Clinical Mass Spectrometry Core
Peter J. Walter, Ph.D., Director
The mission of the NIDDK’s Clinical Mass Spectrometry Core (CMSC) is to collaborate with investigators from NIDDK and other institutes within NIH on quantitative mass spectrometry analyses. This includes the analysis of stable isotope tracer studies, doubly labeled water, drugs and drug metabolites, and small molecules by liquid chromatography–mass spectrometry (LC-MS), gas chromatography–mass spectrometry (GC-MS) and isotope ratio mass spectrometry (IRMS).
The CMSC was initially established to support all stable isotope applications in NIDDK’s clinical labs and to advise, develop, and validate novel stable isotope-labeled research assays in collaboration with ongoing clinical research projects. Our primary emphasis was on the clinical measurement of total energy expenditure (TEE) by doubly labeled water (DLW). TEE is the total energy a person or animal uses in a day for activities, including rest. TEE is an important calculation used in determining dietary and exercise needs. It has been used extensively in obesity research.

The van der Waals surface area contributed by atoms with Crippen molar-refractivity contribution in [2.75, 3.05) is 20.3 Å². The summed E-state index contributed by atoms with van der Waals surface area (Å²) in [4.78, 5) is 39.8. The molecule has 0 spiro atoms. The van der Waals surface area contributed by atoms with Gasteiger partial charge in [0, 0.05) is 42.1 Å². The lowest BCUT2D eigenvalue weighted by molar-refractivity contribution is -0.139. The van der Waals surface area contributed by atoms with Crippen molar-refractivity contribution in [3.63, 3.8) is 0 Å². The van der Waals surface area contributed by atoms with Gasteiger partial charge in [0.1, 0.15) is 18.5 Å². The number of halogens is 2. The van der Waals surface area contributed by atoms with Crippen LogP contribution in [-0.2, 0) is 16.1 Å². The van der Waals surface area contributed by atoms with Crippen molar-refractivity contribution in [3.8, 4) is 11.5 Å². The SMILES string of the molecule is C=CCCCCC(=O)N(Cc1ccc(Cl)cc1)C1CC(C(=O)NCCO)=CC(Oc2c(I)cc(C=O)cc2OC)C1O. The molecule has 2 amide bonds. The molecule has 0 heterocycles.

Currently, one of the main emphasis of the CMSC is the measurement of metabolic parameters using stable isotope tracers and non-labeled metabolic tracers. These include but are not limited to 6,6-D2-Glucose, D5-glycerol, and U-13C-palmitate.
Key to the CMSC is also the quantitative measurement of drugs, drug metabolites and other small molecules by high resolution-accurate mass LC-MS and by triple quadrupole LC-MS. Alternatively, and for the same purposes, the CMSC performs quantitative analysis by GC-MS.